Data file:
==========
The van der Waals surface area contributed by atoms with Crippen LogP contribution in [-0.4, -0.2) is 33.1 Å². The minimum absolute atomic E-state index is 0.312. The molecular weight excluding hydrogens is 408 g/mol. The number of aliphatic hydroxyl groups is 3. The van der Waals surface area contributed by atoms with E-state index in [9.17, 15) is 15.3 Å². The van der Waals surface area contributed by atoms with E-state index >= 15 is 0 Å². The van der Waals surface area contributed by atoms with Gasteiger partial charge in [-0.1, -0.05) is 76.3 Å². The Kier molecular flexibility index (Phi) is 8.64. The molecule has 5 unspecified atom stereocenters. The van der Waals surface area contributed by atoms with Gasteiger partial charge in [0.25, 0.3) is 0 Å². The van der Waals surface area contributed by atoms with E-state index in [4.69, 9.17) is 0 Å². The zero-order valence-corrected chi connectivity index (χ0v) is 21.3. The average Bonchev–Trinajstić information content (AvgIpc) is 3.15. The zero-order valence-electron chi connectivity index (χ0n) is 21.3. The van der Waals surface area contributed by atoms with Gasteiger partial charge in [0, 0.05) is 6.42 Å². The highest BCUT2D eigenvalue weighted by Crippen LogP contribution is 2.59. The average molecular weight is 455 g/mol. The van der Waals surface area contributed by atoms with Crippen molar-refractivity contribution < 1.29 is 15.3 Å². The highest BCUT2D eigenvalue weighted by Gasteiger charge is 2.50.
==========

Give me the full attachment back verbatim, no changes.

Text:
The van der Waals surface area contributed by atoms with Crippen LogP contribution in [-0.4, -0.2) is 33.1 Å². The minimum absolute atomic E-state index is 0.312. The molecular weight excluding hydrogens is 408 g/mol. The number of aliphatic hydroxyl groups is 3. The van der Waals surface area contributed by atoms with E-state index in [9.17, 15) is 15.3 Å². The van der Waals surface area contributed by atoms with E-state index >= 15 is 0 Å². The van der Waals surface area contributed by atoms with Gasteiger partial charge in [-0.1, -0.05) is 76.3 Å². The Kier molecular flexibility index (Phi) is 8.64. The molecule has 5 unspecified atom stereocenters. The van der Waals surface area contributed by atoms with Gasteiger partial charge in [0.25, 0.3) is 0 Å². The van der Waals surface area contributed by atoms with E-state index in [4.69, 9.17) is 0 Å². The zero-order valence-corrected chi connectivity index (χ0v) is 21.3. The average Bonchev–Trinajstić information content (AvgIpc) is 3.15. The zero-order valence-electron chi connectivity index (χ0n) is 21.3. The van der Waals surface area contributed by atoms with Gasteiger partial charge in [0, 0.05) is 6.42 Å². The highest BCUT2D eigenvalue weighted by Crippen LogP contribution is 2.59. The average molecular weight is 455 g/mol. The van der Waals surface area contributed by atoms with Crippen molar-refractivity contribution < 1.29 is 15.3 Å². The highest BCUT2D eigenvalue weighted by Gasteiger charge is 2.50.